The last decade has witnessed a strong increase in research that moves toward mutually beneficial collaboration between researchers and practitioners. This chapter focuses on such collaborations that aim to design resources for use in schools while also advancing theoretical understanding of the dynamics within such partnership. We refer to such endeavors as design-centric research-practice partnerships (DC-RPPs). To guide the development of productive DC-RPPs, we synthesize insights from three theoretical lenses: (1) scholarship of teaching and practitioner research, (2) change laboratory formative interventions, and (3) multilevel boundary crossing. These lenses, together with a framework that characterizes DC-RPPs based on the practical constructs of (1) processes, (2) roles, and (3) habits-of-mind, are used in a 3 × 3 theory-practice matrix to elicit and articulate nine design principles that can support productive DC-RPPs. We describe two cases that illustrate how the design principles come to life in authentic DC-RPPs (one with 3 middle schools, focusing on interdisciplinary learning, and the other with 22 high schools, focusing on physics) and conclude with a discussion of emerging work that could support DC-RPPs and recommendations for future research.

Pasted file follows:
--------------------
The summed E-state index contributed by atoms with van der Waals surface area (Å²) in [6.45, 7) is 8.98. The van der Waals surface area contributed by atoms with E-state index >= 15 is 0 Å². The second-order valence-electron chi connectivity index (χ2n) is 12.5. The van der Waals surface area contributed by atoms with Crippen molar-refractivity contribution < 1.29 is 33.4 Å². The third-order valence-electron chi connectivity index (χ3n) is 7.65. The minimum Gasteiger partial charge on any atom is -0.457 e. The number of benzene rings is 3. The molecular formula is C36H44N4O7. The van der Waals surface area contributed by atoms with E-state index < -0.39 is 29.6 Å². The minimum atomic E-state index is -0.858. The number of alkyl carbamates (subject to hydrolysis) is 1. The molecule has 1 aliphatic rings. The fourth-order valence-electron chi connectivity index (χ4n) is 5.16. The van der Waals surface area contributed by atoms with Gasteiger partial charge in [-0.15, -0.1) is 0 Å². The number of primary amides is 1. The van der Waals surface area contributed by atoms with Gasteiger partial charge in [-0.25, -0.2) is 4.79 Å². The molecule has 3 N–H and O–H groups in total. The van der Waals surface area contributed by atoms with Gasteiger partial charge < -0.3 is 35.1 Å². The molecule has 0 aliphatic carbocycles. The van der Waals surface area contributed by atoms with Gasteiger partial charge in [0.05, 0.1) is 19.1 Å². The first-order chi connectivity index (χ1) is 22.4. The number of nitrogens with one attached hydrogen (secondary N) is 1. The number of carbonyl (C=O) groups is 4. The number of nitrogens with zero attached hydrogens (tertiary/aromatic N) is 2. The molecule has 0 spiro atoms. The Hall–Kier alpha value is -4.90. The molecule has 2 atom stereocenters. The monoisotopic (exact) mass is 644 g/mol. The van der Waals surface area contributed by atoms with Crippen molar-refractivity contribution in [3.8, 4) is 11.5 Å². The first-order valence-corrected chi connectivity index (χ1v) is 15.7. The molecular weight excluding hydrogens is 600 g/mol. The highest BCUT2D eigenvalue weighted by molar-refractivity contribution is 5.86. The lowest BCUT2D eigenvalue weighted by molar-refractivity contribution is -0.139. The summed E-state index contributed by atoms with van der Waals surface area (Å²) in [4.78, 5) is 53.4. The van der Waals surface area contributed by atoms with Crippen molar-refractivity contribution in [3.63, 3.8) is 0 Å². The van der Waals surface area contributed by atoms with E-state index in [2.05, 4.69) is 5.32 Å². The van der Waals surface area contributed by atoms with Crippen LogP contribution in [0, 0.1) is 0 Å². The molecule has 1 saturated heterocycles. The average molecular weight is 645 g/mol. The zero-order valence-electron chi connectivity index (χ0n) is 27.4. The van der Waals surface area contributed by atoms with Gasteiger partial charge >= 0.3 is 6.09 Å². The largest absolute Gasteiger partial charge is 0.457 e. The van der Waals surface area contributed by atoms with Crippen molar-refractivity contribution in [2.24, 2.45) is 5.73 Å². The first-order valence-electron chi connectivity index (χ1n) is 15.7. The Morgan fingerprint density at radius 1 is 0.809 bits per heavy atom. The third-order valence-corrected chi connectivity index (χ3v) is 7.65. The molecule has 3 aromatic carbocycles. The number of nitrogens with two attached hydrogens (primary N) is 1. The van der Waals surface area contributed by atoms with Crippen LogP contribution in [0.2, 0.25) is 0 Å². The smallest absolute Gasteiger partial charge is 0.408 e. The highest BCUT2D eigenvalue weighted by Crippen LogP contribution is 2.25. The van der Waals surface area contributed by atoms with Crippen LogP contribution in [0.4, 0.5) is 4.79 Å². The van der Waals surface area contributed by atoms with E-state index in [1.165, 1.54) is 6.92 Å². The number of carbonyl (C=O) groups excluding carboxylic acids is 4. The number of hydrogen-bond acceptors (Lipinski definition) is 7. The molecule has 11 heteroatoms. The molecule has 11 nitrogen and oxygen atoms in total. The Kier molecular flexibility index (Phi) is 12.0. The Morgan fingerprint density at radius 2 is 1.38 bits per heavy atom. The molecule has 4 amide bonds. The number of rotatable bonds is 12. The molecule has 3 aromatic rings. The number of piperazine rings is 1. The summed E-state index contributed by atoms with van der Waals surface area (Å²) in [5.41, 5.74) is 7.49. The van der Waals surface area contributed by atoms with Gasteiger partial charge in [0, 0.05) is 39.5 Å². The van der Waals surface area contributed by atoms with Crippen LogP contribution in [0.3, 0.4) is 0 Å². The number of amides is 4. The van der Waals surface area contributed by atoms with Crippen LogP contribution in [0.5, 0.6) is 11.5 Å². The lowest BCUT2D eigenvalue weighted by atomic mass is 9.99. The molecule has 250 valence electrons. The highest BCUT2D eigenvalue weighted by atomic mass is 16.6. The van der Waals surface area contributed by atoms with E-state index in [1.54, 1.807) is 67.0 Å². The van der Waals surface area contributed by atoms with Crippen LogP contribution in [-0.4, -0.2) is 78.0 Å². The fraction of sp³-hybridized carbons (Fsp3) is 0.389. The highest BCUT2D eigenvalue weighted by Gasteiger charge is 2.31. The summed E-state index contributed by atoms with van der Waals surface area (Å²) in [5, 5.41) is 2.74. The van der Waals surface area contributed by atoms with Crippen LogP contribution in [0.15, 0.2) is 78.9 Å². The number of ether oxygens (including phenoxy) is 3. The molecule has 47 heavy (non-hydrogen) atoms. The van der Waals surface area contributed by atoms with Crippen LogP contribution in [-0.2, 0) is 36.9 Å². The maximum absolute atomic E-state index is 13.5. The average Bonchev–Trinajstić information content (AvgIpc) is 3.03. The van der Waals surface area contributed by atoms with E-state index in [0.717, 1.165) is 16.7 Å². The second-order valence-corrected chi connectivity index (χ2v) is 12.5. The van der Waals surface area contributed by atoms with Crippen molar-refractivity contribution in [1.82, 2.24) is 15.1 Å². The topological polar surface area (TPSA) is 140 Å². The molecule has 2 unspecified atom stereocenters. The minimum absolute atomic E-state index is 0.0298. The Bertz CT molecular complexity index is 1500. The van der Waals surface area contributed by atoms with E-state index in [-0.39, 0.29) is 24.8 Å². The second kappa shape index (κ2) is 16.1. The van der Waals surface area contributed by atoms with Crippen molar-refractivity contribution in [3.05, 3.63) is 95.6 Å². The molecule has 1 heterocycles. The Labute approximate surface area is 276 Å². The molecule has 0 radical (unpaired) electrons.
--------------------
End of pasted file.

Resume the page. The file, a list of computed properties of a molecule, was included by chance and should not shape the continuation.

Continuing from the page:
|Title of host publication||Learning, Design, and Technology|
|Subtitle of host publication||An International Compendium of Theory, Research, Practice, and Policy|
|Publication status||Published - 19 May 2018|